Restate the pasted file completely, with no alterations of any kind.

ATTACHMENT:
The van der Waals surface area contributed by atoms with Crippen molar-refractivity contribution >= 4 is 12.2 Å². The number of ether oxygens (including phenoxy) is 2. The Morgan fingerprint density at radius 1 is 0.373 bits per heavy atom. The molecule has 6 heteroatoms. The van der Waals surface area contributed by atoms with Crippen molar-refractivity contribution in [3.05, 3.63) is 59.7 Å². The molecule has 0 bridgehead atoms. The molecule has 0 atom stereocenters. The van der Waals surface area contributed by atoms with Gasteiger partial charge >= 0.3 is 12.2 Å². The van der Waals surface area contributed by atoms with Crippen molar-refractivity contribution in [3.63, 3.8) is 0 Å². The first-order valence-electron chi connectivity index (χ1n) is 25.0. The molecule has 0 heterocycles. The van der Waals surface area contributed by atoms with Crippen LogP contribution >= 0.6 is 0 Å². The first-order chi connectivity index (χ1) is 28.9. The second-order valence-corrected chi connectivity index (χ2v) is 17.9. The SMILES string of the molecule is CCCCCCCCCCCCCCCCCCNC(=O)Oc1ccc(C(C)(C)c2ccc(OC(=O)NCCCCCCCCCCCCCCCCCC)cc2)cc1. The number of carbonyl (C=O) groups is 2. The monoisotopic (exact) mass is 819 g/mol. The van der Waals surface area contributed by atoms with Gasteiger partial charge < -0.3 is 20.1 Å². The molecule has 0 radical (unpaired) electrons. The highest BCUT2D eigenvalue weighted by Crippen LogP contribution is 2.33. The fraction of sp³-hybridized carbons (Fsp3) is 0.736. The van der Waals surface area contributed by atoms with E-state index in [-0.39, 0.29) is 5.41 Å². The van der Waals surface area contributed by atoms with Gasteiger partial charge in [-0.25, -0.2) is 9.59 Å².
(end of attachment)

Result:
The van der Waals surface area contributed by atoms with Crippen molar-refractivity contribution >= 4 is 12.2 Å². The number of ether oxygens (including phenoxy) is 2. The Morgan fingerprint density at radius 1 is 0.373 bits per heavy atom. The molecule has 6 heteroatoms. The van der Waals surface area contributed by atoms with Crippen molar-refractivity contribution in [3.05, 3.63) is 59.7 Å². The molecule has 0 bridgehead atoms. The molecule has 0 atom stereocenters. The van der Waals surface area contributed by atoms with Gasteiger partial charge >= 0.3 is 12.2 Å². The van der Waals surface area contributed by atoms with Crippen molar-refractivity contribution in [3.63, 3.8) is 0 Å². The first-order valence-electron chi connectivity index (χ1n) is 25.0. The molecule has 0 heterocycles. The van der Waals surface area contributed by atoms with Crippen LogP contribution >= 0.6 is 0 Å². The first-order chi connectivity index (χ1) is 28.9. The second-order valence-corrected chi connectivity index (χ2v) is 17.9. The SMILES string of the molecule is CCCCCCCCCCCCCCCCCCNC(=O)Oc1ccc(C(C)(C)c2ccc(OC(=O)NCCCCCCCCCCCCCCCCCC)cc2)cc1. The number of carbonyl (C=O) groups is 2. The monoisotopic (exact) mass is 819 g/mol. The van der Waals surface area contributed by atoms with Gasteiger partial charge < -0.3 is 20.1 Å². The molecule has 0 radical (unpaired) electrons. The highest BCUT2D eigenvalue weighted by Crippen LogP contribution is 2.33. The fraction of sp³-hybridized carbons (Fsp3) is 0.736. The van der Waals surface area contributed by atoms with E-state index in [-0.39, 0.29) is 5.41 Å². The van der Waals surface area contributed by atoms with Gasteiger partial charge in [-0.25, -0.2) is 9.59 Å².